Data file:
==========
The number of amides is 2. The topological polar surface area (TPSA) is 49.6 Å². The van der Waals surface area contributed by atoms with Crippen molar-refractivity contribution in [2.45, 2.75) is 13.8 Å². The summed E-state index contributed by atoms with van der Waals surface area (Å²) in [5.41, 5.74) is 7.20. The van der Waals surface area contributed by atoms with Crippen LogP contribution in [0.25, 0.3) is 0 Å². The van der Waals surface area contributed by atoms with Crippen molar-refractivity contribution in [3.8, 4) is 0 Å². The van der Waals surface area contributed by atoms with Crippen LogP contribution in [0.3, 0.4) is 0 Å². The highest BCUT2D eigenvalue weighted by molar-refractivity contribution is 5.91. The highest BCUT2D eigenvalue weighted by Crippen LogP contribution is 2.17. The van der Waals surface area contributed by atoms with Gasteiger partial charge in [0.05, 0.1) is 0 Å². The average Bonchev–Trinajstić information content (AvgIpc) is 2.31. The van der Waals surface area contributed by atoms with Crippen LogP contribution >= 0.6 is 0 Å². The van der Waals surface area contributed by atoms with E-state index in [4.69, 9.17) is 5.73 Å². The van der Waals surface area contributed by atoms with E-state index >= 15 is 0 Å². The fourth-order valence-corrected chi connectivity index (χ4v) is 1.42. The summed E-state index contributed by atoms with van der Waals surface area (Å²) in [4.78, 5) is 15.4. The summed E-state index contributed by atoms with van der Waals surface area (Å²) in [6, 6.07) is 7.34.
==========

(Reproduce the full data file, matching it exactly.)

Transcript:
The number of amides is 2. The topological polar surface area (TPSA) is 49.6 Å². The van der Waals surface area contributed by atoms with Crippen molar-refractivity contribution in [2.45, 2.75) is 13.8 Å². The summed E-state index contributed by atoms with van der Waals surface area (Å²) in [5.41, 5.74) is 7.20. The van der Waals surface area contributed by atoms with Crippen LogP contribution in [0.25, 0.3) is 0 Å². The van der Waals surface area contributed by atoms with Crippen molar-refractivity contribution in [3.8, 4) is 0 Å². The van der Waals surface area contributed by atoms with Crippen LogP contribution in [0.3, 0.4) is 0 Å². The highest BCUT2D eigenvalue weighted by molar-refractivity contribution is 5.91. The highest BCUT2D eigenvalue weighted by Crippen LogP contribution is 2.17. The van der Waals surface area contributed by atoms with Gasteiger partial charge in [0.05, 0.1) is 0 Å². The average Bonchev–Trinajstić information content (AvgIpc) is 2.31. The van der Waals surface area contributed by atoms with Crippen LogP contribution >= 0.6 is 0 Å². The van der Waals surface area contributed by atoms with E-state index in [4.69, 9.17) is 5.73 Å². The van der Waals surface area contributed by atoms with E-state index >= 15 is 0 Å². The fourth-order valence-corrected chi connectivity index (χ4v) is 1.42. The summed E-state index contributed by atoms with van der Waals surface area (Å²) in [4.78, 5) is 15.4. The summed E-state index contributed by atoms with van der Waals surface area (Å²) in [6, 6.07) is 7.34.